in these last days he has spoken to us in a son, 1 whom he appointed heir of all things, and through whom he created the world. 2
but in these last days he has spoken to us by his Son, whom he appointed heir of all things, and through whom he made the universe.
in these last days has spoken to us in His Son, whom He appointed heir of all things, through whom also He made the world.
But now in these final days, he has spoken to us through his Son. God promised everything to the Son as an inheritance, and through the Son he made the universe and everything in it.
Recently he spoke to us directly through his Son. By his Son, God created the world in the beginning, and it will all belong to the Son at the end.
But now, at the end of these days, it has come to us through his Son, to whom he has given all things for a heritage, and through whom he made the order of the generations;
but in these last days he has spoken to us by a Son, whom he appointed heir of all things, through whom he also created the worlds.
has in these last days spoken to us by His Son, whom He has appointed heir of all things, through whom also He made the worlds;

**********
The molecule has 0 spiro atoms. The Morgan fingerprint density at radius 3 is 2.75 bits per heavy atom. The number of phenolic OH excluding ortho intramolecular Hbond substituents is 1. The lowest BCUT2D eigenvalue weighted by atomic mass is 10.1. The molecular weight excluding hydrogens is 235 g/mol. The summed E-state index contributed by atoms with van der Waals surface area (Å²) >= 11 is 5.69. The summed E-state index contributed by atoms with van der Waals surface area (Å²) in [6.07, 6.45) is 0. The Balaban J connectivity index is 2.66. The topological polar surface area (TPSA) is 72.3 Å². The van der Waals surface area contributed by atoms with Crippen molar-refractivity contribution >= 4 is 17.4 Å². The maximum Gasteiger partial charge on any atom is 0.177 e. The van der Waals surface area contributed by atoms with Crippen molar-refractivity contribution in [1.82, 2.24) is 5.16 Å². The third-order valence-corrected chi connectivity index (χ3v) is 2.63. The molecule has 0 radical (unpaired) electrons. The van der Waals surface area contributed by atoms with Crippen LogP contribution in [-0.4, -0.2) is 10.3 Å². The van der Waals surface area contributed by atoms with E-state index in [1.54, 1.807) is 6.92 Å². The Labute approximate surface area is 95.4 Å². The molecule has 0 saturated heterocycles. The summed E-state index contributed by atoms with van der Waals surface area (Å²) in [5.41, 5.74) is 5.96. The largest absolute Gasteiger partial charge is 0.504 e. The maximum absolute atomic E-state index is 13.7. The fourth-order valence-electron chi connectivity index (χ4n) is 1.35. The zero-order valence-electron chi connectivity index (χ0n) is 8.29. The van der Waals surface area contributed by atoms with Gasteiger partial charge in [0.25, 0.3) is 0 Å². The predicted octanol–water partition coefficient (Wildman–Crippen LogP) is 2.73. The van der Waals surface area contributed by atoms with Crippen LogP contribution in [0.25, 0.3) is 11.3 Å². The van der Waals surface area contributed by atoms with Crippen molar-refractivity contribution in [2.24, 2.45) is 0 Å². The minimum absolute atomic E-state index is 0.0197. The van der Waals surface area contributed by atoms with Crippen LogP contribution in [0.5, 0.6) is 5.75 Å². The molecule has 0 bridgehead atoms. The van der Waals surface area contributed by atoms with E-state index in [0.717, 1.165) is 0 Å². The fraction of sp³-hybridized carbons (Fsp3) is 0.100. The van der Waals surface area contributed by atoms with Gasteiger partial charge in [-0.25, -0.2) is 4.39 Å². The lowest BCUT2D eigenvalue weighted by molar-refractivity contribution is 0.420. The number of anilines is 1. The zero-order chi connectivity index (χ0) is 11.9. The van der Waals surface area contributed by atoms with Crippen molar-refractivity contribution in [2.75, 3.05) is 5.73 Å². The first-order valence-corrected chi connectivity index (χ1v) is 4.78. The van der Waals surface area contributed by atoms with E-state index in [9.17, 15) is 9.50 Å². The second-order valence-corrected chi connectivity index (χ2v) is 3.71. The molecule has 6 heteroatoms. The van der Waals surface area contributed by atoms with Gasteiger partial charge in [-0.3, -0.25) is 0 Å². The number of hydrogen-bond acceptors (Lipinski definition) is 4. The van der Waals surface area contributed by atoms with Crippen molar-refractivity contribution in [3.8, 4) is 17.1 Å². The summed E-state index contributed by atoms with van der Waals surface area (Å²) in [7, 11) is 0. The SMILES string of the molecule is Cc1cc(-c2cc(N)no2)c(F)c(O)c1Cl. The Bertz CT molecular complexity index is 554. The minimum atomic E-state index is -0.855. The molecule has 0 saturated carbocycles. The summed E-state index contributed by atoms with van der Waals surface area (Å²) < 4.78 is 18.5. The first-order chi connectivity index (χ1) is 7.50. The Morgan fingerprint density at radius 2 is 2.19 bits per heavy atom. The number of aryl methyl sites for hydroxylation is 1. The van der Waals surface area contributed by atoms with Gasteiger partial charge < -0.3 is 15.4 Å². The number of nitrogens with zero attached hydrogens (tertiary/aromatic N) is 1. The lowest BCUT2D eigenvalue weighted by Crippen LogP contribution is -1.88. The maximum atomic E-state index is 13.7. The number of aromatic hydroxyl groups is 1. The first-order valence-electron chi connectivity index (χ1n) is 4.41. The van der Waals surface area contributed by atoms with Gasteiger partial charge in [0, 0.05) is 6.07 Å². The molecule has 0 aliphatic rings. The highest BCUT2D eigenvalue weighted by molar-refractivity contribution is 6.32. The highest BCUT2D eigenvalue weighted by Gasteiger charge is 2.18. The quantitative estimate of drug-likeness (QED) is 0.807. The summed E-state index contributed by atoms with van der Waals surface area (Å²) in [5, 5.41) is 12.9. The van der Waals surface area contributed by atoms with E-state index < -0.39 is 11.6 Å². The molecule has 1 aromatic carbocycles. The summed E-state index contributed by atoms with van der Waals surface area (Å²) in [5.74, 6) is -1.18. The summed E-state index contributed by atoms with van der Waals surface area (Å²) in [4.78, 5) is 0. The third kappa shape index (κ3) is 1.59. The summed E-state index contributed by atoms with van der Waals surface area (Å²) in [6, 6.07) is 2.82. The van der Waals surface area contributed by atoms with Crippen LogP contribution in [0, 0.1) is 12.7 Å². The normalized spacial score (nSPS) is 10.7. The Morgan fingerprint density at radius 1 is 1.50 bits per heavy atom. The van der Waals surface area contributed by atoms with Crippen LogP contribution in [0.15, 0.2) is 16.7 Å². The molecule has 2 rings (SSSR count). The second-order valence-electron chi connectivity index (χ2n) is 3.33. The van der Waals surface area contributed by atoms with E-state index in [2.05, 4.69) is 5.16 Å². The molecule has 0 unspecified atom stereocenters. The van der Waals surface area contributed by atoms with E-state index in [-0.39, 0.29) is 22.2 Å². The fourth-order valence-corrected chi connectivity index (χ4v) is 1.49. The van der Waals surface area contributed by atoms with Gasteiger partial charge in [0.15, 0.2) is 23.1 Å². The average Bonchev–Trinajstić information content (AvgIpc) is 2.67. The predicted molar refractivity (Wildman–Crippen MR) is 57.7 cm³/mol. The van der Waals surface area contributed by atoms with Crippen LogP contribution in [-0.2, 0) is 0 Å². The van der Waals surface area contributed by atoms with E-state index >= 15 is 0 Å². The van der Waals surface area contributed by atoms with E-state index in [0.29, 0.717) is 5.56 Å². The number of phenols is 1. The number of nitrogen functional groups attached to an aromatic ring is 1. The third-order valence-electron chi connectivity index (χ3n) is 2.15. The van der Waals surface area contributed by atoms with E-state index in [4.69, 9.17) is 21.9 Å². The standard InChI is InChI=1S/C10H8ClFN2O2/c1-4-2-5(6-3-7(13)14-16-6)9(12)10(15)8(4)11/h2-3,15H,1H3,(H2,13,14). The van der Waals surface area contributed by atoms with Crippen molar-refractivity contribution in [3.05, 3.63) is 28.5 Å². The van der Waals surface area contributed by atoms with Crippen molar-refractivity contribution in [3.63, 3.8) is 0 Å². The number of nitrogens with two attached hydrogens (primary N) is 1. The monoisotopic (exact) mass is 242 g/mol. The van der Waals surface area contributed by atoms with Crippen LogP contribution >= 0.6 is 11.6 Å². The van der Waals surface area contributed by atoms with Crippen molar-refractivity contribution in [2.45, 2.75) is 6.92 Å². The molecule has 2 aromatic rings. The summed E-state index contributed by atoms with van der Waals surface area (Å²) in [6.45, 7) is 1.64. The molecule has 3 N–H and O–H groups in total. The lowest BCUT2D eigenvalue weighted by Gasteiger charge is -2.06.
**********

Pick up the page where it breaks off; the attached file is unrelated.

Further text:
he hath appointed
of all things
|NET © [draft] ITL|
in these last days he has spoken to us in a son, whom
of all things
, and through
|NET © Notes||
1 tn The Greek puts an emphasis on the quality of God’s final revelation. As such, it is more than an indefinite notion (“a son”) though less than a definite one (“the son”), for this final revelation is not just through any son of God, nor is the emphasis specifically on the person himself. Rather, the focus here is on the nature of the vehicle of God’s revelation: He is no mere spokesman (or prophet) for God, nor is he merely a heavenly messenger (or angel); instead, this final revelation comes through one who is intimately acquainted with the heavenly Father in a way that only a family member could be. There is, however, no exact equivalent in English (“in son” is hardly good English style).
sn The phrase in a son is the fulcrum of Heb 1:1-4. It concludes the contrast of God’s old and new revelation and introduces a series of seven descriptions of the Son. These descriptions show why he is the ultimate revelation of God.
2 tn Grk “the ages.” The temporal (ages) came to be used of the spatial (what exists in those time periods). See Heb 11:3 for the same usage.